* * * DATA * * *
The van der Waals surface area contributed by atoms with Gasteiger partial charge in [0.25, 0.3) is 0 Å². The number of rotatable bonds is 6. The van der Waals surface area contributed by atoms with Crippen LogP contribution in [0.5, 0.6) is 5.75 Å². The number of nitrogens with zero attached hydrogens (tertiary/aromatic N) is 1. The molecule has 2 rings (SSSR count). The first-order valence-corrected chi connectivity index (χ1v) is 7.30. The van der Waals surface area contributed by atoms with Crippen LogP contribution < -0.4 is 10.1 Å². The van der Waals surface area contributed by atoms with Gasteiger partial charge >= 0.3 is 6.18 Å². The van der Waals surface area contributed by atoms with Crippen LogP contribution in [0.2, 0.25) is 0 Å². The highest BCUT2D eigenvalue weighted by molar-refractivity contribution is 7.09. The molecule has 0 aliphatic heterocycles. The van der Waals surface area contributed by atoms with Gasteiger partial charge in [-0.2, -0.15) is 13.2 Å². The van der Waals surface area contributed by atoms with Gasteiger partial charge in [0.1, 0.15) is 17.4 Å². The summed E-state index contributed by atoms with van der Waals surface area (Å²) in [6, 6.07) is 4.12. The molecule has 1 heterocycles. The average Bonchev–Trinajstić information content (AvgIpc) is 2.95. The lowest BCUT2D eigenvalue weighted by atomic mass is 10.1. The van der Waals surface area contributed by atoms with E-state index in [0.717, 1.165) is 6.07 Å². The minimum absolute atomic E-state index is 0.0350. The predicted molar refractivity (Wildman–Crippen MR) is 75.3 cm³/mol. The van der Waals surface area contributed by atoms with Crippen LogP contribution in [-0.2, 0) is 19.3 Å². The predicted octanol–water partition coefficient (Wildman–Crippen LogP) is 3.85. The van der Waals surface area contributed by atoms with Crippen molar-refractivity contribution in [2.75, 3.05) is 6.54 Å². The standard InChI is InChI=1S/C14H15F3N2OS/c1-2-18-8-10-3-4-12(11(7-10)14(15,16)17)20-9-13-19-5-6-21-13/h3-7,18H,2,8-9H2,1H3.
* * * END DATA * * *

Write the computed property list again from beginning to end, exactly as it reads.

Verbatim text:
The van der Waals surface area contributed by atoms with Gasteiger partial charge in [0.25, 0.3) is 0 Å². The number of rotatable bonds is 6. The van der Waals surface area contributed by atoms with Crippen LogP contribution in [0.5, 0.6) is 5.75 Å². The number of nitrogens with zero attached hydrogens (tertiary/aromatic N) is 1. The molecule has 2 rings (SSSR count). The first-order valence-corrected chi connectivity index (χ1v) is 7.30. The van der Waals surface area contributed by atoms with Crippen LogP contribution < -0.4 is 10.1 Å². The van der Waals surface area contributed by atoms with Gasteiger partial charge >= 0.3 is 6.18 Å². The van der Waals surface area contributed by atoms with Crippen LogP contribution in [0.2, 0.25) is 0 Å². The highest BCUT2D eigenvalue weighted by molar-refractivity contribution is 7.09. The molecule has 0 aliphatic heterocycles. The van der Waals surface area contributed by atoms with Gasteiger partial charge in [-0.2, -0.15) is 13.2 Å². The van der Waals surface area contributed by atoms with Gasteiger partial charge in [0.1, 0.15) is 17.4 Å². The summed E-state index contributed by atoms with van der Waals surface area (Å²) in [6, 6.07) is 4.12. The molecule has 1 heterocycles. The average Bonchev–Trinajstić information content (AvgIpc) is 2.95. The lowest BCUT2D eigenvalue weighted by atomic mass is 10.1. The van der Waals surface area contributed by atoms with E-state index in [0.717, 1.165) is 6.07 Å². The minimum absolute atomic E-state index is 0.0350. The predicted molar refractivity (Wildman–Crippen MR) is 75.3 cm³/mol. The van der Waals surface area contributed by atoms with Crippen LogP contribution in [-0.2, 0) is 19.3 Å². The predicted octanol–water partition coefficient (Wildman–Crippen LogP) is 3.85. The van der Waals surface area contributed by atoms with Crippen molar-refractivity contribution in [2.75, 3.05) is 6.54 Å². The standard InChI is InChI=1S/C14H15F3N2OS/c1-2-18-8-10-3-4-12(11(7-10)14(15,16)17)20-9-13-19-5-6-21-13/h3-7,18H,2,8-9H2,1H3.